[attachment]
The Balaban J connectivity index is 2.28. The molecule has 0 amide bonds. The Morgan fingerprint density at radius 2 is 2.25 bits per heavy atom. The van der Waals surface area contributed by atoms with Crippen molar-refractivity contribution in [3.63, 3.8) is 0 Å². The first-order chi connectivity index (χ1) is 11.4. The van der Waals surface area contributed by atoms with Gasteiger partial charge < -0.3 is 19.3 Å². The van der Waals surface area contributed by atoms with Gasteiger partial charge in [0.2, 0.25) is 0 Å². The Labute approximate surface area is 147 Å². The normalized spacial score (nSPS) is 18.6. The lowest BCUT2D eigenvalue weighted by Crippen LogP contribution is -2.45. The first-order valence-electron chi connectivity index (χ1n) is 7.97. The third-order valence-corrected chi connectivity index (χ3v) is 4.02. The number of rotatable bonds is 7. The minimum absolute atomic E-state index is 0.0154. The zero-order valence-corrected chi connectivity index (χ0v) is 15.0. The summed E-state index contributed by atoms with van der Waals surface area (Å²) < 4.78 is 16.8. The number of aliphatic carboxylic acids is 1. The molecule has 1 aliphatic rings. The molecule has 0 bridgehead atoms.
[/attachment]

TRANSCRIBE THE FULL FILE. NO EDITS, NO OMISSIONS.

The Balaban J connectivity index is 2.28. The molecule has 0 amide bonds. The Morgan fingerprint density at radius 2 is 2.25 bits per heavy atom. The van der Waals surface area contributed by atoms with Crippen molar-refractivity contribution in [3.63, 3.8) is 0 Å². The first-order chi connectivity index (χ1) is 11.4. The van der Waals surface area contributed by atoms with Gasteiger partial charge < -0.3 is 19.3 Å². The van der Waals surface area contributed by atoms with Gasteiger partial charge in [0.2, 0.25) is 0 Å². The Labute approximate surface area is 147 Å². The normalized spacial score (nSPS) is 18.6. The lowest BCUT2D eigenvalue weighted by Crippen LogP contribution is -2.45. The first-order valence-electron chi connectivity index (χ1n) is 7.97. The third-order valence-corrected chi connectivity index (χ3v) is 4.02. The number of rotatable bonds is 7. The minimum absolute atomic E-state index is 0.0154. The zero-order valence-corrected chi connectivity index (χ0v) is 15.0. The summed E-state index contributed by atoms with van der Waals surface area (Å²) < 4.78 is 16.8. The number of aliphatic carboxylic acids is 1. The molecule has 1 aliphatic rings. The molecule has 0 bridgehead atoms.